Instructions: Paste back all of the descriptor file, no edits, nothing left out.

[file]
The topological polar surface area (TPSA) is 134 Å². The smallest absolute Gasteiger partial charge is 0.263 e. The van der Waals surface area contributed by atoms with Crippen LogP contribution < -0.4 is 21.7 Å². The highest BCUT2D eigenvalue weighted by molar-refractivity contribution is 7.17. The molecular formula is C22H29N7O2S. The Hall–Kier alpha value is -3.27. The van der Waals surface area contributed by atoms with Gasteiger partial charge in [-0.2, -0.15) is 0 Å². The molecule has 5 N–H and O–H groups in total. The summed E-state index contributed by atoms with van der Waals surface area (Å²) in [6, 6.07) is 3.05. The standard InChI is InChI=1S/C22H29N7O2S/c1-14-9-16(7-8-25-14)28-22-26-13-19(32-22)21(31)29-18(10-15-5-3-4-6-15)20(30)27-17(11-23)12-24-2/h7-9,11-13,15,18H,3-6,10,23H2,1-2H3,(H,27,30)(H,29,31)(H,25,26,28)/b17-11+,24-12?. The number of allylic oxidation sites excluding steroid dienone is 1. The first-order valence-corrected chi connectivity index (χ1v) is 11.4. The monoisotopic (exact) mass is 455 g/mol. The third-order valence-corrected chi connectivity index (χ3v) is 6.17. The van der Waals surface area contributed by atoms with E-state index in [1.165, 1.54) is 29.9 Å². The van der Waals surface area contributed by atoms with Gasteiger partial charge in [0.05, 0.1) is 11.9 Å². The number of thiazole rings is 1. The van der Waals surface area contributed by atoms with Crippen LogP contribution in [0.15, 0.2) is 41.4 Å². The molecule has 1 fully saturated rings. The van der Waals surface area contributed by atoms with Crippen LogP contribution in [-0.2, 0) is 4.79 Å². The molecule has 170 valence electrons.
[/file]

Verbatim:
The topological polar surface area (TPSA) is 134 Å². The smallest absolute Gasteiger partial charge is 0.263 e. The van der Waals surface area contributed by atoms with Crippen LogP contribution < -0.4 is 21.7 Å². The highest BCUT2D eigenvalue weighted by molar-refractivity contribution is 7.17. The molecular formula is C22H29N7O2S. The Hall–Kier alpha value is -3.27. The van der Waals surface area contributed by atoms with Gasteiger partial charge in [-0.2, -0.15) is 0 Å². The molecule has 5 N–H and O–H groups in total. The summed E-state index contributed by atoms with van der Waals surface area (Å²) in [6, 6.07) is 3.05. The standard InChI is InChI=1S/C22H29N7O2S/c1-14-9-16(7-8-25-14)28-22-26-13-19(32-22)21(31)29-18(10-15-5-3-4-6-15)20(30)27-17(11-23)12-24-2/h7-9,11-13,15,18H,3-6,10,23H2,1-2H3,(H,27,30)(H,29,31)(H,25,26,28)/b17-11+,24-12?. The number of allylic oxidation sites excluding steroid dienone is 1. The first-order valence-corrected chi connectivity index (χ1v) is 11.4. The monoisotopic (exact) mass is 455 g/mol. The third-order valence-corrected chi connectivity index (χ3v) is 6.17. The van der Waals surface area contributed by atoms with E-state index in [1.165, 1.54) is 29.9 Å². The van der Waals surface area contributed by atoms with Gasteiger partial charge in [0.05, 0.1) is 11.9 Å². The number of thiazole rings is 1. The van der Waals surface area contributed by atoms with Crippen LogP contribution in [0.15, 0.2) is 41.4 Å². The molecule has 1 fully saturated rings. The van der Waals surface area contributed by atoms with Crippen LogP contribution in [-0.2, 0) is 4.79 Å². The molecule has 170 valence electrons.